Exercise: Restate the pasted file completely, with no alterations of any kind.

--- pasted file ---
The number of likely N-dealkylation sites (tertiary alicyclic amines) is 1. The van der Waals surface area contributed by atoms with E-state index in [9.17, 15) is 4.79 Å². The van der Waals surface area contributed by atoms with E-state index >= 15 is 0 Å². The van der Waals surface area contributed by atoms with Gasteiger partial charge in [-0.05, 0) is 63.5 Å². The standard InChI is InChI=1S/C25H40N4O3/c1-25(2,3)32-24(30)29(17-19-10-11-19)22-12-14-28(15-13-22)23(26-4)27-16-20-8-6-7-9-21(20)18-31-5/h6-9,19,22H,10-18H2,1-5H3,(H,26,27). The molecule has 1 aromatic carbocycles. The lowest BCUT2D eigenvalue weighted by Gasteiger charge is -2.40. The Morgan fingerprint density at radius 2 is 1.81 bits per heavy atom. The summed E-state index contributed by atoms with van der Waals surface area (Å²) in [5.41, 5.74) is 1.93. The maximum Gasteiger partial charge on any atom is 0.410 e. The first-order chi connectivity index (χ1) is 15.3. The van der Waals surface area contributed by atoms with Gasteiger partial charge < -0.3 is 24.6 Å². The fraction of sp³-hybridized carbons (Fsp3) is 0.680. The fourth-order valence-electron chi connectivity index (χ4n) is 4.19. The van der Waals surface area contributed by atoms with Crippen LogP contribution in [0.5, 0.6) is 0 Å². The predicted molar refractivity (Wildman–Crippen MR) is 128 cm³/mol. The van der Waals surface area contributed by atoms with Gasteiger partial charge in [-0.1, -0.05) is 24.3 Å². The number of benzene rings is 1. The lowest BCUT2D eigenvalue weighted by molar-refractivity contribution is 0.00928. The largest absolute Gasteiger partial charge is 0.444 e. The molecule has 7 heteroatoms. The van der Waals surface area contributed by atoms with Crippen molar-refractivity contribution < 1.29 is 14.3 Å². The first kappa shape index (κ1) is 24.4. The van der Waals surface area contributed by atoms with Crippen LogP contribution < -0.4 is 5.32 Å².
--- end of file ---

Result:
The number of likely N-dealkylation sites (tertiary alicyclic amines) is 1. The van der Waals surface area contributed by atoms with E-state index in [9.17, 15) is 4.79 Å². The van der Waals surface area contributed by atoms with E-state index >= 15 is 0 Å². The van der Waals surface area contributed by atoms with Gasteiger partial charge in [-0.05, 0) is 63.5 Å². The standard InChI is InChI=1S/C25H40N4O3/c1-25(2,3)32-24(30)29(17-19-10-11-19)22-12-14-28(15-13-22)23(26-4)27-16-20-8-6-7-9-21(20)18-31-5/h6-9,19,22H,10-18H2,1-5H3,(H,26,27). The molecule has 1 aromatic carbocycles. The lowest BCUT2D eigenvalue weighted by Gasteiger charge is -2.40. The Morgan fingerprint density at radius 2 is 1.81 bits per heavy atom. The summed E-state index contributed by atoms with van der Waals surface area (Å²) in [5.41, 5.74) is 1.93. The maximum Gasteiger partial charge on any atom is 0.410 e. The first-order chi connectivity index (χ1) is 15.3. The van der Waals surface area contributed by atoms with Gasteiger partial charge < -0.3 is 24.6 Å². The fraction of sp³-hybridized carbons (Fsp3) is 0.680. The fourth-order valence-electron chi connectivity index (χ4n) is 4.19. The van der Waals surface area contributed by atoms with Crippen LogP contribution in [0.5, 0.6) is 0 Å². The predicted molar refractivity (Wildman–Crippen MR) is 128 cm³/mol. The van der Waals surface area contributed by atoms with Gasteiger partial charge in [-0.1, -0.05) is 24.3 Å². The number of benzene rings is 1. The lowest BCUT2D eigenvalue weighted by molar-refractivity contribution is 0.00928. The largest absolute Gasteiger partial charge is 0.444 e. The molecule has 7 heteroatoms. The van der Waals surface area contributed by atoms with Crippen molar-refractivity contribution < 1.29 is 14.3 Å². The first kappa shape index (κ1) is 24.4. The van der Waals surface area contributed by atoms with Crippen LogP contribution < -0.4 is 5.32 Å².